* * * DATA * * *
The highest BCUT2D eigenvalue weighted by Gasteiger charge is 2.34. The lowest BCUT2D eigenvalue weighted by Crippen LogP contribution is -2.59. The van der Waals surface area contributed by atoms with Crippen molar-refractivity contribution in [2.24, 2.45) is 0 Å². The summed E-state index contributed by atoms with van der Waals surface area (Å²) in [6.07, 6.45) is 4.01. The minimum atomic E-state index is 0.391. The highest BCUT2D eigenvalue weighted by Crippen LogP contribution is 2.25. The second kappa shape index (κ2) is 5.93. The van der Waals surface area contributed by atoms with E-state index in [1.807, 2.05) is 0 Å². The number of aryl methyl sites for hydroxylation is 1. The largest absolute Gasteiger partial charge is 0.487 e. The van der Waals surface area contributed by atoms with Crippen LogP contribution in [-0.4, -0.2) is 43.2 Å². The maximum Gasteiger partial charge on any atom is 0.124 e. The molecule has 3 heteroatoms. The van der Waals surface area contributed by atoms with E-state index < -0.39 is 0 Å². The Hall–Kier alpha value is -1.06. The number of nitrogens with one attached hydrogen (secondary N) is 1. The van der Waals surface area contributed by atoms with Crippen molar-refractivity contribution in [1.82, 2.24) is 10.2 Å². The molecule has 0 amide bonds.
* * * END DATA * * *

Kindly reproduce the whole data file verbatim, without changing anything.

The highest BCUT2D eigenvalue weighted by Gasteiger charge is 2.34. The lowest BCUT2D eigenvalue weighted by Crippen LogP contribution is -2.59. The van der Waals surface area contributed by atoms with Crippen molar-refractivity contribution in [2.24, 2.45) is 0 Å². The summed E-state index contributed by atoms with van der Waals surface area (Å²) in [6.07, 6.45) is 4.01. The minimum atomic E-state index is 0.391. The highest BCUT2D eigenvalue weighted by Crippen LogP contribution is 2.25. The second kappa shape index (κ2) is 5.93. The van der Waals surface area contributed by atoms with E-state index in [1.807, 2.05) is 0 Å². The number of aryl methyl sites for hydroxylation is 1. The largest absolute Gasteiger partial charge is 0.487 e. The van der Waals surface area contributed by atoms with Crippen LogP contribution in [-0.4, -0.2) is 43.2 Å². The maximum Gasteiger partial charge on any atom is 0.124 e. The molecule has 3 heteroatoms. The van der Waals surface area contributed by atoms with E-state index < -0.39 is 0 Å². The Hall–Kier alpha value is -1.06. The number of nitrogens with one attached hydrogen (secondary N) is 1. The van der Waals surface area contributed by atoms with Crippen molar-refractivity contribution in [1.82, 2.24) is 10.2 Å². The molecule has 0 amide bonds.